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No neurochemical evidence for brain injury caused by heading in soccer
  1. Henrik Zetterberg (henrik.zetterberg{at}clinchem.gu.se)
  1. Neuroscience and Physiology, Sweden
    1. Michael Jonsson (michael.jonsson{at}neuro.gu.se)
    1. Neuroscience and Physiology, Sweden
      1. Abdullah Rasulzada (abbe1981{at}hotmail.com)
      1. Neuroscience and Physiology, Sweden
        1. Cornel Popa (cornelsson{at}hotmail.com)
        1. Neuroscience and Physiology, Sweden
          1. Ewa Styrud (ewa.styrud{at}neuro.gu.se)
          1. Neuroscience and Physiology, Sweden
            1. Albert Hietala (albert.hietala{at}gu.se)
            1. Neuroscience and Physiology, Sweden
              1. Lars Rosengren (lars.rosengren{at}neuro.gu.se)
              1. Neuroscience and Physiology, Sweden
                1. Anders Wallin (anders.wallin{at}neuro.gu.se)
                1. Neuroscience and Physiology, Sweden
                  1. Kaj Blennow (kaj.blennow{at}neuro.gu.se)
                  1. Neuroscience and Physiology, Sweden

                    Abstract

                    Background: The possible injurious effect to the brain of heading in soccer is a matter of discussion. Objective: To determine whether standardised headings in soccer are associated with elevated levels of biochemical markers for neuronal injury in cerebrospinal fluid (CSF) and serum.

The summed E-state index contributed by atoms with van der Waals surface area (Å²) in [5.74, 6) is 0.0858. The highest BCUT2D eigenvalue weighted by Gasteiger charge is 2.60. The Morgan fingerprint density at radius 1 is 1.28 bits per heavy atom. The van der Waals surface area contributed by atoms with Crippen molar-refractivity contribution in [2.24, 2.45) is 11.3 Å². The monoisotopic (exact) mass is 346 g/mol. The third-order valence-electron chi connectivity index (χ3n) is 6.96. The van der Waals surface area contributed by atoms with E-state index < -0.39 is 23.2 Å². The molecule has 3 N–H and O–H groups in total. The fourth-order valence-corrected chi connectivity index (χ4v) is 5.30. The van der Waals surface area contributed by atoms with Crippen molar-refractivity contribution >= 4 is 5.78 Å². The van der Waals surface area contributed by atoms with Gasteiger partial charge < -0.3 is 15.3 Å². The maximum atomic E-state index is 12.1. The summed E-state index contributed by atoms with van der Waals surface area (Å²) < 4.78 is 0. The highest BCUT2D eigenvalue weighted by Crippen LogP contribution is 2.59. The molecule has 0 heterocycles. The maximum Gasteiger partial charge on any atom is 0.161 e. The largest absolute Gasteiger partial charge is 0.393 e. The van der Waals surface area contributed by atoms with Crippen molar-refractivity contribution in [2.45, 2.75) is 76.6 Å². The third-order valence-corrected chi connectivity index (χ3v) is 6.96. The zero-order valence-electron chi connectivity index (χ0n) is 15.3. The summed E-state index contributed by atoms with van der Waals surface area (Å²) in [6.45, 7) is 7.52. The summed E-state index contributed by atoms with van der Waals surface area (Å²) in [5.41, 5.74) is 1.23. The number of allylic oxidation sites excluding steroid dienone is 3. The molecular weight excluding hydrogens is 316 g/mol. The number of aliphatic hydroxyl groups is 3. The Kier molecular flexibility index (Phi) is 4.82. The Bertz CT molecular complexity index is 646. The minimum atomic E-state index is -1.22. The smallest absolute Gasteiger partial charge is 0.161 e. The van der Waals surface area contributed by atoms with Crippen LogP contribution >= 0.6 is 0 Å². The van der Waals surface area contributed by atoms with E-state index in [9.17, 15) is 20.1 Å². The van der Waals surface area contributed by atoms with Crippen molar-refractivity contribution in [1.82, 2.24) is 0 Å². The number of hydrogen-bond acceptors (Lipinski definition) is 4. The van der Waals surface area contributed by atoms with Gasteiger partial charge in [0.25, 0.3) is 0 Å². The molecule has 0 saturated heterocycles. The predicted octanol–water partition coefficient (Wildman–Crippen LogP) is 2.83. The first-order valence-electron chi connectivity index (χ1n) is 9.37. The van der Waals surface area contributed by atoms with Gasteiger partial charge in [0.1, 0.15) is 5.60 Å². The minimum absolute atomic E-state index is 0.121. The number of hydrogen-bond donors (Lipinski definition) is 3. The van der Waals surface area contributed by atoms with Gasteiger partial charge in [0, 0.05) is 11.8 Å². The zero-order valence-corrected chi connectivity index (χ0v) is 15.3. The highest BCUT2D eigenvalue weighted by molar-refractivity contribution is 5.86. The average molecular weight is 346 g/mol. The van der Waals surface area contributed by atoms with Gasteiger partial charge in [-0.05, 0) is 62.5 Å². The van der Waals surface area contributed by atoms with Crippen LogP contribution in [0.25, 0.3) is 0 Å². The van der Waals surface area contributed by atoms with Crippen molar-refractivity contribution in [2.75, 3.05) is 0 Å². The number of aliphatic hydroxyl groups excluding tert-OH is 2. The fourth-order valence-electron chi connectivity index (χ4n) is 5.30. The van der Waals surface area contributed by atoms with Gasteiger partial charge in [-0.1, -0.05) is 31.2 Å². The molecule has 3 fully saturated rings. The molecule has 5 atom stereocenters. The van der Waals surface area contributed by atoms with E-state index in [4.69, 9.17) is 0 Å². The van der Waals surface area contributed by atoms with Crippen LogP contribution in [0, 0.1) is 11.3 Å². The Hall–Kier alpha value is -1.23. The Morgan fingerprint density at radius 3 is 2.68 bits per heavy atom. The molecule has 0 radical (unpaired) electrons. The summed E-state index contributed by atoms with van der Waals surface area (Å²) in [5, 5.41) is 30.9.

Methods: A total of 23 male amateur soccer players took part in a heading training session involving heading a ball kicked from a distance of 30 m at least 10 m forward. Ten players performed 10 and 13 players performed 20 approved headings. The players underwent lumbar puncture (LP) and serum sampling 7-10 days after the headings. The study also included 10 healthy male non-athletic control individuals. CSF was analysed for neurofilament light protein (NF-L), total tau (T-tau), glial fibrillary acidic protein (GFAP), S-100B, and albumin concentrations. Serum was analysed for S-100B and albumin.

                    Results: None of the biomarker levels were abnormal and there were no significant differences between any of the three groups, except for a slightly elevated CSF S-100B concentration in controls compared with headers. Biomarker levels did not correlate to the number of headings performed.

                    Conclusion: Repeated low severity head impacts due to heading in soccer are not associated with any neurochemical signs of injury to the brain.

                    • biomarkers
                    • brain injury
                    • cerebrospinal fluid
                    • heading
                    • soccer

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